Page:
08 April 2010


NewScientist | Fred Pearce | The shock of the old: Welcome to the elderly age

Of all the people in human history who ever reached the age of 65, half are alive now.
Wow. Assuming that figure is accurate,* that's some tremendous progress for civilization.

In contrast, only 5.8% of the total number of people ever born are alive today, according to this 2008 article by the Population Reference Bureau.

Like almost all articles in the New Scientist, this one is full of much foolishness,** such as equating age and wisdom, and a big heap of Malthusianism.  Also annoying was the way Pearce tried to counter claims that the old are often infirm and impose medical costs on society with irrelevant numbers like 3% of older britons being in nursing homes. That's nice but it still doesn't have any bearing on the relative costs of the old compared to the young, and the burdens of an aging population.  Pearce needs some first order logic lessons if he thinks statements like this are relevant: "Of course, many older people do need healthcare, but many others are fit."  Who's claiming that there are zero older people who are not fit?

Despite that sort of rubbish there are many interesting age-related facts to be found there.

This is important to keep in mind too:
In future, old people will be expected to stay in the formal economy for longer. [SB7: hopefully, anyway.] The idea of a retirement age was invented by Otto von Bismarck in the 1880s, when as chancellor of Germany he needed a starting age for paying war pensions. He chose the age of 65 because that was typically when ex-soldiers died. But today in developed countries, and soon in poorer ones, women can expect nearly 30 years of retirement, and men 20 years.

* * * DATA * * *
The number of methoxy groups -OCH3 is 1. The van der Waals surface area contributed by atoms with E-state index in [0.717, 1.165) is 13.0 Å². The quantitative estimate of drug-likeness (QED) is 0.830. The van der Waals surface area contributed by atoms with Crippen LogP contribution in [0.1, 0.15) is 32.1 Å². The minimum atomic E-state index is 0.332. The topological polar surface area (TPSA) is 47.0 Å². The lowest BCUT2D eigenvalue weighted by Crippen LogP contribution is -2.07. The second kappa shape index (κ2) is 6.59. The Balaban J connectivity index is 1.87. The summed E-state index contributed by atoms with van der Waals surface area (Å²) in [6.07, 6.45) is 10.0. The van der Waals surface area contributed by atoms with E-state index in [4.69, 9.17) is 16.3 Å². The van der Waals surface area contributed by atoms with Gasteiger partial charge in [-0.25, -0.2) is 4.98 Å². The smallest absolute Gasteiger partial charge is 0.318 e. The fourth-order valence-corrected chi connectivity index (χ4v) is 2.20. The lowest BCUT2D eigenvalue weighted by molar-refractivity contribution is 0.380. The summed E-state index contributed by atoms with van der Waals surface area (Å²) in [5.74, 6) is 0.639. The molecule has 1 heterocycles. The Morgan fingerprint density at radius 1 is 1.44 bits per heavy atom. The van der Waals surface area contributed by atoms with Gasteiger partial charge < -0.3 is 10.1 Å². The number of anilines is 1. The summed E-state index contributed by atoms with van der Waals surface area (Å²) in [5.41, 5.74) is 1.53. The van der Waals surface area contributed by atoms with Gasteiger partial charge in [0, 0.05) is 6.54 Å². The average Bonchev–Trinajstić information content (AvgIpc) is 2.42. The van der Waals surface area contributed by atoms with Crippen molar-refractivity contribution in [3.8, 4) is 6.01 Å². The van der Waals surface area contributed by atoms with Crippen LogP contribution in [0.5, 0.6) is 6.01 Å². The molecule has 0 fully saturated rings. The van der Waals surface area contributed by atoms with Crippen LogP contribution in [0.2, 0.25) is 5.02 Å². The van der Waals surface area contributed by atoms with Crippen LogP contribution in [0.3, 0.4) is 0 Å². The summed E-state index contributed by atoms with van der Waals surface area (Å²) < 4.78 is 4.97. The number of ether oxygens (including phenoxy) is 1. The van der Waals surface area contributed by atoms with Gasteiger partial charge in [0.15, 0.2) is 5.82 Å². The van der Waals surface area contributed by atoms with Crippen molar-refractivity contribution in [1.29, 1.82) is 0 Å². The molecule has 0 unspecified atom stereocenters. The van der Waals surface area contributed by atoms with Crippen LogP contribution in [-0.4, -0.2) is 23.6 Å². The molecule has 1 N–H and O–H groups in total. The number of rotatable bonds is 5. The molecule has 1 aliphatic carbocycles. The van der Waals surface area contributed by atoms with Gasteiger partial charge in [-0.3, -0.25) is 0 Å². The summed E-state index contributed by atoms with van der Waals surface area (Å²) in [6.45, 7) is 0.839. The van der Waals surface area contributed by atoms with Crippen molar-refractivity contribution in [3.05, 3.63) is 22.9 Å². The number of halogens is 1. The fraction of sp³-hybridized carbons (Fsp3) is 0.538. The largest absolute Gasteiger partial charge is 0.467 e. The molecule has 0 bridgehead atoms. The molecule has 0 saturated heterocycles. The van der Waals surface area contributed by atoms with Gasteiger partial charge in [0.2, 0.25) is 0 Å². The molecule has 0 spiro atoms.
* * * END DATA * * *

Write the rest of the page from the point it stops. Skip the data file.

Like teenager-hood, retirement is a contemporary invention not a natural right.

* Seriously, is it too much to ask for some footnotes for a figure like that?  Especially from a publication with the word "Scientist" in it's name?

** Who was it who advised people be on guard when reading any publication called "The New [Blank]"?  I wish I could remember, because that's good advice.

(Via Tyler Cowen)

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Mostly unrelated, but still on the subject of youth and aging and societal changes, is Ed Morrissey's piece on the result of young American voters overwhelming supporting Obamacare.  It concludes:
This is what happens with “community pricing.” Costs don’t disappear; they just get allocated in a different manner. Instead of the actual higher-cost clients paying their share of the burden, they now get subsidized by low-risk clients instead. Thanks to Congress, these low-risk clients no longer have the option of choosing high-deductible catastrophic insurance with HSAs for routine medical work, but have to buy comprehensive insurance plans that wind up subsidizing their parents and grandparents.

Or, to put it in simpler terms, they’re getting f***ed by the same people who pushed the “F*** the Vote” campaign and the Democrats. Had the younger voters taken the time to learn something about risk pools, insurance, and the experience of Massachusetts and Maine using the same kind of mandates, they’d have told Rock the Vote to f*** off. They still have the opportunity to deliver that message to Democrats in November.
He is reacting to this AP piece: "Health premiums could rise 17 pct for young adults."

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